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How China is losing its fight against India

Updated: Dec 6, 2020

If you don’t know about the on-going stand-off between India and China, I have bad news - you may be living under a rock.

Border tensions and economic clashes between the two mammoth nations have been escalating since early May, and they don’t seem to be ceasing anytime soon. We hear about how ‘boycott China’ just won’t work, and how hurting China as a concept is unrealistic through the media, but we don’t know how much our actions are in reality affecting the Red Dragon, which is to a certain extent due to the secrecy the country is known for.

China is the second-largest economy in the world, with close to 14 trillion dollars in annual GDP. India is heavily dependent on the country – with almost 18% of our total imports coming from China, and less than half of that percentage being exported. This phase of negotiations has long been coming for the two countries – it is widely known that China barely tolerates its economic partner, while India has always approached its counterpart with good faith in relations. Prime Minister Modi and the Minister Of External Affairs Jaishankar have both made it comprehensively clear that they are done messing around, and will take a strong stance on China – and they’ve acted on it too.

From proscribing almost 60 Chinese apps to editing FDI policies to block Chinese investment in Indian undertakings to calling out China’s constant blocking of India’s permanent entry into the UNSC through structural reform, our actions have been significant but slow in impact. Recently, India also refused to join the largest trade pact in the global economy, the RCEP (which aims to remove trade barriers among its 16 members for the seamless flow of goods and services) on the very real basis that a China-headed trade agreement would hurt more than benefit us at this stage. So, how is China really being affected by New Delhi’s incessant policy and economic attacks?

Firstly, anti-Chinese sentiments have had more ramifications on Chinese business than previously thought. China is known for its confidentiality and does not ever release figures relating to its economic prosperity (or lack thereof). However, it has been estimated that Tencent, the Chinese Multinational technology conglomerate, has lost almost 1 billion dollars in revenue behind anti-China sentiments, and SME component businesses (manufacturers and distributors of electronic components) have been affected even more. A report from The Hindu reflected on this, showing reduced lead times and increased settlement on prices (basically, desperation for sales) from Chinese vendors, which demonstrates that although India is struggling to find alternatives to its dependency on China, this reduced trade has affected the country to a large extent as well. Trump may be leaving office, but his trade war against China has resulted in scars that will not go, and actions that will affect the country for years to come (such as Apple’s decision to shift 6 production lines located in China to India).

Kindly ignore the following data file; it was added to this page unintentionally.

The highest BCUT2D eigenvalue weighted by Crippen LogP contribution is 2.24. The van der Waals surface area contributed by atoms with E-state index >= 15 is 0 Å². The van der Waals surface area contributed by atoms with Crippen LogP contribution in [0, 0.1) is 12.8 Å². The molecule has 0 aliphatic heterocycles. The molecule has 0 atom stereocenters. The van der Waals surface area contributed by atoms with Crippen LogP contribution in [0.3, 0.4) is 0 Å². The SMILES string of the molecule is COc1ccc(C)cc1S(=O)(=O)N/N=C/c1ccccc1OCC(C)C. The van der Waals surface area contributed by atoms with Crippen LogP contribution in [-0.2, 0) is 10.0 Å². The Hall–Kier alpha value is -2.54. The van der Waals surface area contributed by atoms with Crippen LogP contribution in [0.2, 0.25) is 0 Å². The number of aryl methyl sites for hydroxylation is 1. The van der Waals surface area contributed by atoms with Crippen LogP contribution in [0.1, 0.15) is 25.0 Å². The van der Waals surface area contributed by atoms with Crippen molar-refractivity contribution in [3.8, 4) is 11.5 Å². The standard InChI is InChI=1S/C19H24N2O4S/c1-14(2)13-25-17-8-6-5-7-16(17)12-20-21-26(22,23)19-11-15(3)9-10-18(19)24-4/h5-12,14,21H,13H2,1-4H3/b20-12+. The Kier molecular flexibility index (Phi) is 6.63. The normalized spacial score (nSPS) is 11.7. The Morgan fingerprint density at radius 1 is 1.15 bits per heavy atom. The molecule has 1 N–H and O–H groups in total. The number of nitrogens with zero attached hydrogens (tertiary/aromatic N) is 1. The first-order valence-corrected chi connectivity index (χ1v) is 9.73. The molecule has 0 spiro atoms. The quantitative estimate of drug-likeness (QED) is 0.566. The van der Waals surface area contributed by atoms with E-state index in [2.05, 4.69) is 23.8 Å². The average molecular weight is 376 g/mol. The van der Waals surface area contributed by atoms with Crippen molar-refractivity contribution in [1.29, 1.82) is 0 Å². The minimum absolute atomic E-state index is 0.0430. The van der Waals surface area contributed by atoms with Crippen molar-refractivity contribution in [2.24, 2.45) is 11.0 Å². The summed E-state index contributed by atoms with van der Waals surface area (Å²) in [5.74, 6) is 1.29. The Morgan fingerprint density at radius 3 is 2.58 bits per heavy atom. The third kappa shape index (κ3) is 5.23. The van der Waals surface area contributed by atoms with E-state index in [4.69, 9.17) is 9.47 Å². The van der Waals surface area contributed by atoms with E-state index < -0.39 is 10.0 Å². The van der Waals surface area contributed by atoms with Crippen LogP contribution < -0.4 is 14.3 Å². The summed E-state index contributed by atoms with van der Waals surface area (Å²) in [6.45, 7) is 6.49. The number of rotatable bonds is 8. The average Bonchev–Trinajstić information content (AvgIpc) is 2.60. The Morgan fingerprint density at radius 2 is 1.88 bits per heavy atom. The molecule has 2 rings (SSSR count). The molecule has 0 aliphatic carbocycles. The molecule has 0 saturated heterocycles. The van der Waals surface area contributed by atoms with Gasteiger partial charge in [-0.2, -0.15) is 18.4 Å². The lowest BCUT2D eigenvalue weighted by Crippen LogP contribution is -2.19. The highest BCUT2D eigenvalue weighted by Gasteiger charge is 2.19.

Secondly, China is attempting to play a stealthy game of foreign relations and is losing this too. Many analysts from dominant media houses such as The Times of India and Indian Express have hypothesized that China’s end-goal is to remove any developing economy that could replace it with regards to economic trade with richer western countries, which India is already succeeding at.

For years, China has coveted the position the US holds as a global superpower, and this was just one of the steps to that path. However, bad debts, spoilt relations, and the blocking of growing countries are actions resulting in reduced Chinese power in the sense that its 18th-century approach - capturing land, threatening territory, taking over whole countries, etc. – is falling short of what the President of The Republic of China Xi Jinping, dreams it to be. China’s favored strategic move is to loan large amounts of money to small, mostly Asian economies - including Sri Lanka and Pakistan - resulting in their long-term indebtedness to the country. However, large influxes of money on bad investments and slow economies have started to impact the deficits and financial stability of China. Moreover, Russia, Europe, Japan, and various other countries seem to be inclined to support India in this conflict, which can affect China heavily, although the US’s uncertain position on the same may backtrack this now that Trump is no longer a part of The White House.

China is a country with a stronghold on its people, its secrecy, and its wrongdoings. There is no doubt about the fact that China is finally receiving heat for the same. Be it the US favoring India in trade pacts due to faulty agreements with China, India-Japan ties, or the general distrust of the large country due to its actions (conquering Tibet, building islands on international water, building structures encroaching on our borders, torturing Uyghur Muslims – you get the point), China is facing distrust, outright protest, and general outcry from the international community for its actions. The managed economy format has helped them repress distrust, outcry, and generally any threat to its power, but the country has, for far too long, used this to their advantage to cause havoc on the global economy and its stability, not unlike many other globally prominent countries.

China’s power is extensive, and it will mostly take years for us to be even half as dependent as we are now on the country – but we’re getting there, and inflicting more hurt than they show, for the sake of prosperity and larger growth of the Indian economy.

-Rudri Mehta


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